The (Other) Grind

Pokeball

Numbers game

Rank up. Level up. What is it about such words that drive people to such extreme levels of dedication? Nerds love XP, fact. But so does everyone else. Slowly climbing up the ladder, growing a character from weak to unstoppable. Gaining new abilities and with it, a sense of progression. It’s been an absolutely pivotal aspect of RPGs since their conception but in recent years, has invaded many other genres. In particular, first person shooters. Call of Duty 4 ushered in a new era of FPS, with its persistent leveling system. A system numerous games cut from the same cloth try to imitate. Interestingly though, it’s not just so called gamers that a leveling system appeals to.

Reading this you probably think of yourself on the outside looking in, whereas in reality, if you were a 90s kid, you almost certainly sunk your life into what is one of the purest examples of a game designed around growing stronger.

Pokemon. The effects this series had on the industry, and on world culture, are almost incomprehensible. It introduced an entire generation (and continues to do so!) to the mechanics of hardcore Japanese roleplaying games. XP. Health potions. And grinding. The near endless grind to max out your party of six and become the most lethal Pokemon master in Kanto. Which brings me back to what is seemingly a universal appeal. The millions of Pokemon fans who weren’t gamers, wouldn’t have enjoyed them if they were bad. They were quite the opposite and allowed fans to become a trainers, like their beloved Ash Ketchum. But beyond that, the rock solid mechanics of the game, the grind kept them coming back. The allure of more XP, of more rare Pokemon, of more powerful moves. It’s a concept that somehow, appeals to nearly everyone despite its perhaps complex and most definitely time consuming nature. Our genetic code must just get high off that glorious influx of XP.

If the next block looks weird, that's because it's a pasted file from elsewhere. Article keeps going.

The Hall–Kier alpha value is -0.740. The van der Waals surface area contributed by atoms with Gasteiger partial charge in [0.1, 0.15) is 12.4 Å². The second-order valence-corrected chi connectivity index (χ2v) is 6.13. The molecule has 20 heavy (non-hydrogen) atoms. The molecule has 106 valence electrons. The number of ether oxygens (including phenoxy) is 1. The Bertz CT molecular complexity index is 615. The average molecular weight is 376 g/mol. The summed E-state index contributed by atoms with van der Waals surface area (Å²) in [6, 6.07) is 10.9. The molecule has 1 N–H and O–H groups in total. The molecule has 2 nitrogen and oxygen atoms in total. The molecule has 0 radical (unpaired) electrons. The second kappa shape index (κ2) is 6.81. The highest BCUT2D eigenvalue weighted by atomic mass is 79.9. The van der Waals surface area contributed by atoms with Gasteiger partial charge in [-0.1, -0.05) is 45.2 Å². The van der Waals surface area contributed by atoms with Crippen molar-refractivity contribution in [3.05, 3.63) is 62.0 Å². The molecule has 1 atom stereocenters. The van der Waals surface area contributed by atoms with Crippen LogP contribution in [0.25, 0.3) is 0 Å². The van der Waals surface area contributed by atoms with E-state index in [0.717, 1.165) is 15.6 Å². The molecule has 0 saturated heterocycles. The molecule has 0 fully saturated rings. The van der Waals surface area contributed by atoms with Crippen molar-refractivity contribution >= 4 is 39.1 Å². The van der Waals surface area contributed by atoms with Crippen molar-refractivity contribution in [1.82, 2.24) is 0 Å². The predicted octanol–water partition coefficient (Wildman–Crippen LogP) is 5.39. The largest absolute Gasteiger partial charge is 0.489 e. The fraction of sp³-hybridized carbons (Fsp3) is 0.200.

Now, if you’ll excuse me, I’m off to try and reach the rank of Major in Halo.

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